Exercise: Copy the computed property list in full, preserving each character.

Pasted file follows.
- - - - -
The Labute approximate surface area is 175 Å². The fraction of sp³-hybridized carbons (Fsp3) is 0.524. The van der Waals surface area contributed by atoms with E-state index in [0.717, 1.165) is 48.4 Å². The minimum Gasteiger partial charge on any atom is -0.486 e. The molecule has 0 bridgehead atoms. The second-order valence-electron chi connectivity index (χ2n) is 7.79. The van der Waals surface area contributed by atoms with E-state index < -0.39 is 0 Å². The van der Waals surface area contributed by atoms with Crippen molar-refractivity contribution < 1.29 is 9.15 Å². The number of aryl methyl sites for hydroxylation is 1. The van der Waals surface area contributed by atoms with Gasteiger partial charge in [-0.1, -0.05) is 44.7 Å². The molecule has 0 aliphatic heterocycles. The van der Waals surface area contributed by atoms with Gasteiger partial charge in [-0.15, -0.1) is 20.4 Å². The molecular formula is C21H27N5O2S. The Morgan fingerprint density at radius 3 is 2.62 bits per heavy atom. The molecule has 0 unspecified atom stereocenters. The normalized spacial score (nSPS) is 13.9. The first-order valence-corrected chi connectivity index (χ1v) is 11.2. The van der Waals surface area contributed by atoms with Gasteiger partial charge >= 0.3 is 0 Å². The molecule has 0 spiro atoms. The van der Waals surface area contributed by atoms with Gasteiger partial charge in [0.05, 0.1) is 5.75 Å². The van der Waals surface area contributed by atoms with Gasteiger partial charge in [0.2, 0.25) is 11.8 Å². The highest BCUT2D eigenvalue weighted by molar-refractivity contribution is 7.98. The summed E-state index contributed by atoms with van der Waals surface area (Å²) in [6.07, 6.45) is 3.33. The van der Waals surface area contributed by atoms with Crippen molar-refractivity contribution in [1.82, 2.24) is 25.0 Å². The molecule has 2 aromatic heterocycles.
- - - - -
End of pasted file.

The Labute approximate surface area is 175 Å². The fraction of sp³-hybridized carbons (Fsp3) is 0.524. The van der Waals surface area contributed by atoms with E-state index in [0.717, 1.165) is 48.4 Å². The minimum Gasteiger partial charge on any atom is -0.486 e. The molecule has 0 bridgehead atoms. The second-order valence-electron chi connectivity index (χ2n) is 7.79. The van der Waals surface area contributed by atoms with E-state index < -0.39 is 0 Å². The van der Waals surface area contributed by atoms with Crippen molar-refractivity contribution < 1.29 is 9.15 Å². The number of aryl methyl sites for hydroxylation is 1. The van der Waals surface area contributed by atoms with Gasteiger partial charge in [-0.1, -0.05) is 44.7 Å². The molecule has 0 aliphatic heterocycles. The van der Waals surface area contributed by atoms with Gasteiger partial charge in [-0.15, -0.1) is 20.4 Å². The molecular formula is C21H27N5O2S. The Morgan fingerprint density at radius 3 is 2.62 bits per heavy atom. The molecule has 0 unspecified atom stereocenters. The normalized spacial score (nSPS) is 13.9. The first-order valence-corrected chi connectivity index (χ1v) is 11.2. The van der Waals surface area contributed by atoms with Gasteiger partial charge >= 0.3 is 0 Å². The molecule has 0 spiro atoms. The van der Waals surface area contributed by atoms with Gasteiger partial charge in [0.05, 0.1) is 5.75 Å². The van der Waals surface area contributed by atoms with Gasteiger partial charge in [0.2, 0.25) is 11.8 Å². The highest BCUT2D eigenvalue weighted by molar-refractivity contribution is 7.98. The summed E-state index contributed by atoms with van der Waals surface area (Å²) in [6.07, 6.45) is 3.33. The van der Waals surface area contributed by atoms with Crippen molar-refractivity contribution in [1.82, 2.24) is 25.0 Å². The molecule has 2 aromatic heterocycles.